According to a 2015 study by Rocket Lawyer, nearly two-thirds of Americans don’t have a will.1 Since a will is the most basic component of any estate plan, the study’s findings suggest that most Americans have given much thought to estate planning.
There could be many reasons for this. They may believe that estate planning is meant to minimize estate taxes, which is only a risk for the wealthiest among us. Some may believe that they don’t need an estate plan or that they’re not old enough to worry about it.
The truth is that estate planning is important for anyone who wants to pass assets to their loved ones. It might be helpful to think of estate planning as legacy planning. Regardless of the size of your estate, you will likely leave a legacy for your children, grandchildren and other loved ones. Your estate plan, or legacy plan, serves to protect your assets, heirs and even you.
What should you set as your estate planning objectives? That depends on your unique needs and goals. However, there are a few common issues that are addressed in many estate plans. Consider these objectives as you develop your own legacy plan:
Protect your family’s financial stability.
For many people, the primary estate planning objective is to provide financial stability for their loved ones. If you have dependents who rely on you for financial support, this could be a critical priority. You may want to reassess your life insurance coverage, your will, and your beneficiary designations to ensure that your dependents will have enough funds to maintain their lifestyle after your death.
Also, if some of your heirs are minor children or others who are unable to manage money, you may want to consider a trust. A trust gives you the ability to exert control over how your assets are managed and distributed after you pass away. A trust can also be helpful in minimizing the cost of probate. If you lack a will, a trust or any other important documents, your assets could be distributed or used in ways that don’t align with your wishes.
Minimize financial threats.
Your estate may not be so sizable that it faces estate taxes. However, there are plenty of other risks it could face. One potential financial threat is probate, which is the legal process of settling one’s estate. Probate can be costly and time-consuming. It often includes tasks such as filing tax returns, paying debts and liquidating assets. It can generate substantial legal and administrative fees and delay distribution to your heirs.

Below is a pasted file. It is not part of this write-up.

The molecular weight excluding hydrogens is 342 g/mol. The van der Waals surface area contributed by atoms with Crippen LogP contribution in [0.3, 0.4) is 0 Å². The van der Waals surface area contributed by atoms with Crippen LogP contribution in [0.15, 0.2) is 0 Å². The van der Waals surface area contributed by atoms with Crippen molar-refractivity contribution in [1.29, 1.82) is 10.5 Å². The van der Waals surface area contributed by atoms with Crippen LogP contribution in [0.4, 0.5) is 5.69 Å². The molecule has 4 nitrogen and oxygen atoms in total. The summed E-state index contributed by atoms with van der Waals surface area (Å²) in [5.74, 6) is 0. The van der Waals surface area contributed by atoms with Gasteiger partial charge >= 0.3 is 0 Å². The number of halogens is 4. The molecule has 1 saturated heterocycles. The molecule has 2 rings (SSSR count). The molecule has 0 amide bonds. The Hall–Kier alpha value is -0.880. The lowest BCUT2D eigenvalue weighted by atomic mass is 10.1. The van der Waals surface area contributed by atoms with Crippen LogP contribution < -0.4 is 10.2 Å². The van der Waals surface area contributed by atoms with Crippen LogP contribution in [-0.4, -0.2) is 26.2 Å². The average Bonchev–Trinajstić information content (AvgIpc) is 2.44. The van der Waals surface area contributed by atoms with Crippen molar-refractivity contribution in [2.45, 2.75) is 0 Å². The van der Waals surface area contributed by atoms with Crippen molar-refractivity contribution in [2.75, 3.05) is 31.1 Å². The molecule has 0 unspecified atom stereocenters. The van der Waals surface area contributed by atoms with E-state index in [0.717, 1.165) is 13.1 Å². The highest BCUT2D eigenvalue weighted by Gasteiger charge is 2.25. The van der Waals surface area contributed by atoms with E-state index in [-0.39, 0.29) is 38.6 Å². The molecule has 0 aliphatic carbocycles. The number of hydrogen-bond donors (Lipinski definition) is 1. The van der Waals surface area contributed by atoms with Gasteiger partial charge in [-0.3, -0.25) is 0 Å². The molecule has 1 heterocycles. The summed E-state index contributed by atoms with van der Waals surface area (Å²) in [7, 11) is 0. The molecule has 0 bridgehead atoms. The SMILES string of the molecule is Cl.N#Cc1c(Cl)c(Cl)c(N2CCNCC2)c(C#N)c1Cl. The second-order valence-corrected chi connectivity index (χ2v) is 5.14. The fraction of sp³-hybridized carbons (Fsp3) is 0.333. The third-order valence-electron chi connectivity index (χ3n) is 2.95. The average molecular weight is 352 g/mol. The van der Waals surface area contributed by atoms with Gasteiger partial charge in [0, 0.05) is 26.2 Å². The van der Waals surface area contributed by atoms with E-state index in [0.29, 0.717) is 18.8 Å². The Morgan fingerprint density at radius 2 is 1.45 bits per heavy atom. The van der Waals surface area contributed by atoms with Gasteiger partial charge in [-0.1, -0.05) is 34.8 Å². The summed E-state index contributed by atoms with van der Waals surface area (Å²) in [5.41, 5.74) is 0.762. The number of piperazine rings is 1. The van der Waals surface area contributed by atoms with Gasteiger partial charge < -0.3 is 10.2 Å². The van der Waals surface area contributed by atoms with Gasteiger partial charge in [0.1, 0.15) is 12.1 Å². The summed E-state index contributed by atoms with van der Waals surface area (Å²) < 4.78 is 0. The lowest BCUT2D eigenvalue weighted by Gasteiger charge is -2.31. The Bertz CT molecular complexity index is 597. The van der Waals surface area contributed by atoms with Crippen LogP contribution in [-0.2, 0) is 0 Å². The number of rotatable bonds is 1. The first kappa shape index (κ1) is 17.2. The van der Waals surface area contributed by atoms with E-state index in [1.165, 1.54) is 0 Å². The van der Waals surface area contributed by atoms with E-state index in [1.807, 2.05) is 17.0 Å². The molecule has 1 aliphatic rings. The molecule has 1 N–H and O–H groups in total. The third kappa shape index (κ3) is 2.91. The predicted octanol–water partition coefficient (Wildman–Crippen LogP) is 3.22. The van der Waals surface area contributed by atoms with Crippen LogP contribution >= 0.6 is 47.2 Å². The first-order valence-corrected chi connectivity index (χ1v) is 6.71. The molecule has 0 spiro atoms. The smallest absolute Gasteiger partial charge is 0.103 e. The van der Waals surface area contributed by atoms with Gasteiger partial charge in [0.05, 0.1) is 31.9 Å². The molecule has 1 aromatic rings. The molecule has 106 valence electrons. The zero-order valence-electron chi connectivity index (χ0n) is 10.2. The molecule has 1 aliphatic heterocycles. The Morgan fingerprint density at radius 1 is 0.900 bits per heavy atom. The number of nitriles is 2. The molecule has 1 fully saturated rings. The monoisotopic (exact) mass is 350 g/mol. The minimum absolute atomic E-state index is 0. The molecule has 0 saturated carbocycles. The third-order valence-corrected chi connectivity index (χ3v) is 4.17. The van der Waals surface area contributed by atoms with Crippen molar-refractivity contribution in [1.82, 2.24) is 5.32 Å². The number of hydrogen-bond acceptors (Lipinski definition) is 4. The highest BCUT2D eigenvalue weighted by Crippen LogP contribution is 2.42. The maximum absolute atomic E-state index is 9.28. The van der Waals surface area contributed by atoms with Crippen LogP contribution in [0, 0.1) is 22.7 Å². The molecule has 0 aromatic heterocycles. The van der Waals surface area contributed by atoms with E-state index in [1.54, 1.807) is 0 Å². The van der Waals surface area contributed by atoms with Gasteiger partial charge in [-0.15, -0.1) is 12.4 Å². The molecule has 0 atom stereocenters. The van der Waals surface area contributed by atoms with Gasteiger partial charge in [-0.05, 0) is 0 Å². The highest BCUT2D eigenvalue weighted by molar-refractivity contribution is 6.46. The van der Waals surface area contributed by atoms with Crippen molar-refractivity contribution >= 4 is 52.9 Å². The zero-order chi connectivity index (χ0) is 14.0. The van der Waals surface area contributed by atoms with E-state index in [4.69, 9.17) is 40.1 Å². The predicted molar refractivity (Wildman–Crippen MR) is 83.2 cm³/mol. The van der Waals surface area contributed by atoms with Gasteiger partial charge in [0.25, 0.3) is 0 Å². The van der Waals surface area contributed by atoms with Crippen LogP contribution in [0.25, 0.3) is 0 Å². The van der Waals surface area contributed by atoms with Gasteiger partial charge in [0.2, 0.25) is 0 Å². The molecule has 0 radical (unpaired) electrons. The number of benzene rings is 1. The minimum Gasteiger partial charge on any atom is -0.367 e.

Fortunately, you can minimize the threat of probate through effective estate planning. Tools like trusts, insurance and accounts with beneficiary designations can be used to limit the amount of assets that pass through probate.
Another potential risk is lingering debt associated with long-term care or medical treatment near the end of your life. You may require assistance with basic living activities such as dressing, bathing and eating. Or you may require complicated treatment and care in a hospital or other facility.
Unfortunately, Medicare doesn’t cover all of these costs, and your loved ones could be left with a sizable bill to pay out of your estate. You can limit this risk by setting money aside for health care costs and by considering supplemental health care insurance or even long-term care insurance.
Manage the threat of incapacitation.
Another potential end-of-life risk is incapacitation, which is the inability to make or communicate one’s own decisions. It is often caused by things like Alzheimer’s, Parkinson’s, strokes or other health care challenges.
If you’re incapacitated, your family may be forced to make financial and medical decisions on your behalf. Those decisions may not be consistent with your wishes. In the worst-case scenario, some may take advantage of your condition to benefit themselves.
You can protect yourself and your loved ones from this risk by incorporating end-of-life instructions into your estate plan. For example, a power-of-attorney document could be used to designate a trusted individual as your financial and medical decision-maker. A living trust could be used to manage assets during your incapacitation. A living will can provide specific instructions to your health care providers.
Ready to start your estate plan? Let’s talk about it. Contact us today at Bam Advisory Group. We can help you analyze your needs and develop a strategy. Let’s connect soon and start the conversation.
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